“Assistances (Working Title),” Kunstraum, Leuphana University Lüneburg .


Andrea Fraser, “Services: A Wworking-Ggroup exhibition,” in Beatrice von Bismarck, Diethelm Stoller, and Ulf Wuggenig, eds., Games, Fights, Collaboration.: Das Spiel von Grenze und Überschreitung, ed. Beatrice von Bismarck, Diethelm Stoller, and Ulf Wuggenig (Stuttgart: Cantz, 1996). Republished at on Transversal, January 2002 (01 2001): .




See, for example, the description of Studio Olafur Eliasson: “The team at Studio Olafur Eliasson consists of craftsmen and specialized technicians, architects, archivists and art historians, web and graphic designers, film-makers, cooks, and administrators. They work with Eliasson to develop, produce, and install artworks, projects, and exhibitions, as well as on experimentation, archiving, research, publishing, and communications.” . I have also written about these developments in some detail in the article “Good Assistants,” dis/claim magazine, (2022), .


“Cultural-scientific” is a calqued translation of the German term “kulturwissenschaftlich,” which derives from the field of study “Kulturwissenschaft.” The majority of the students present at the workshop were enrolled in Kulturwissenschaft programs at Leuphana University Lüneburg.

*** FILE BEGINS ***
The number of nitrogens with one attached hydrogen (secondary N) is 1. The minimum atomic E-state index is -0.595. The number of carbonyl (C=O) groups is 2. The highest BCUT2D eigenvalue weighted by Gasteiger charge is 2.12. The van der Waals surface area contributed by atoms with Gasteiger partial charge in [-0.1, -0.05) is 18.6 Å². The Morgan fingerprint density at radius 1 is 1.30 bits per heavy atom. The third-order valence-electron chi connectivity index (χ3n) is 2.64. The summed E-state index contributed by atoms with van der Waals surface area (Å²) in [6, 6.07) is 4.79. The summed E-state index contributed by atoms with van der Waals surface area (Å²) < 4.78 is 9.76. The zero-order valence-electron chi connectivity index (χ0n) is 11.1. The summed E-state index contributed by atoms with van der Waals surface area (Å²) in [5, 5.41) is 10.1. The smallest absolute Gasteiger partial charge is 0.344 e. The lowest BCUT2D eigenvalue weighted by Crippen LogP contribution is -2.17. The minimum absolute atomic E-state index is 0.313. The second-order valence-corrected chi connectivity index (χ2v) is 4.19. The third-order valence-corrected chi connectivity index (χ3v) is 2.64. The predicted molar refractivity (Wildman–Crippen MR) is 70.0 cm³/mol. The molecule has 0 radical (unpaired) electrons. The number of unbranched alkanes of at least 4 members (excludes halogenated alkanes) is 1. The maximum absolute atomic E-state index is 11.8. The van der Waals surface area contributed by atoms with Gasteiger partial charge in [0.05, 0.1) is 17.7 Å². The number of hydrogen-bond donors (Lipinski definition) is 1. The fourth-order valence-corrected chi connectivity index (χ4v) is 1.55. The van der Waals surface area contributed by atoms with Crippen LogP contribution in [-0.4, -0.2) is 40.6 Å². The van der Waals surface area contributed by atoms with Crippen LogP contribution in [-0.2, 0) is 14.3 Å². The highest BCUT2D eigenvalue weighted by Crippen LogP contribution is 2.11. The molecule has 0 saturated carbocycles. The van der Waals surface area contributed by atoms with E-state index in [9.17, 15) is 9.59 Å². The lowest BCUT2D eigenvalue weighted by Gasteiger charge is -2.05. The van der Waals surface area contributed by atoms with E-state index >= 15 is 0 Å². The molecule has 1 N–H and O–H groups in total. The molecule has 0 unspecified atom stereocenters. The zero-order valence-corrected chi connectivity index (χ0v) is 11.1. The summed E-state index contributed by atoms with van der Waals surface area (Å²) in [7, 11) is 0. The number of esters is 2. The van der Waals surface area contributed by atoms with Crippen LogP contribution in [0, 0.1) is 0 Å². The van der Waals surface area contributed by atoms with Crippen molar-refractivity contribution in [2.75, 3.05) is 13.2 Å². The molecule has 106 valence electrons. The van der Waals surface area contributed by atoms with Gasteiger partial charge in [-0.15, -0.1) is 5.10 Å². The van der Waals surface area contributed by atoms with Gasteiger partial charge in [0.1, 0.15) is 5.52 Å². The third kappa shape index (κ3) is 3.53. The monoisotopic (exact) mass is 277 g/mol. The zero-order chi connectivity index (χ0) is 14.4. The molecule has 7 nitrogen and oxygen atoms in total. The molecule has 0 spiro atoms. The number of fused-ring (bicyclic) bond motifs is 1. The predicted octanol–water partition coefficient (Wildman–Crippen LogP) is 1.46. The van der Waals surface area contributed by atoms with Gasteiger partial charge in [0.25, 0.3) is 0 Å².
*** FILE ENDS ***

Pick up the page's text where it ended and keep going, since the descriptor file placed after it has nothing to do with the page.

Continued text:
For an exemplary overview of texts on artistic pedagogy, see: Felicity Allen (ed.), Documents of Contemporary Art: Education, ed. Felicity Allen (London: Whitechapel Gallery, 2011).


Further definitions of “study” are given in Stefano Harney and Fred Moten, The Undercommons: Fugitive Planning & Black Study (New York: Minor Compositions, 2013).


Mathilde Supe, Keren Cytter Does Not Like to Share (Berlin: Sternberg Press, 2023).


See .


See Kerstin Stakemeier and Marina Vishmidt, Reproducing Autonomy: Work, Money, Crisis and Contemporary Art (London: Mute, 2026), 92: “The same holds true for the unfulfilled utopia of avant-garde art as unalienated labour: it did not overcome the boundaries which separated its utopianism from the stark reality of the industrial (re)production surrounding it. Quite the contrary; this division was imported into contemporary art and prolonged there as a division within the modes of use to which its various media were subjected. This was, if you will, the capitalist fall from grace of conceptual art, in which exactly what signified the latter’s drive toward the ‘immaterialisation’ of artistic media was used to introduce an industrial division of labour: a system in which the materialisations of art were executed by installation teams, production companies, gallery assistants or ‘artist assistance.’ (This, incidentally, is the structure that within contemporary art is often naturalised as art’s autonomy.)”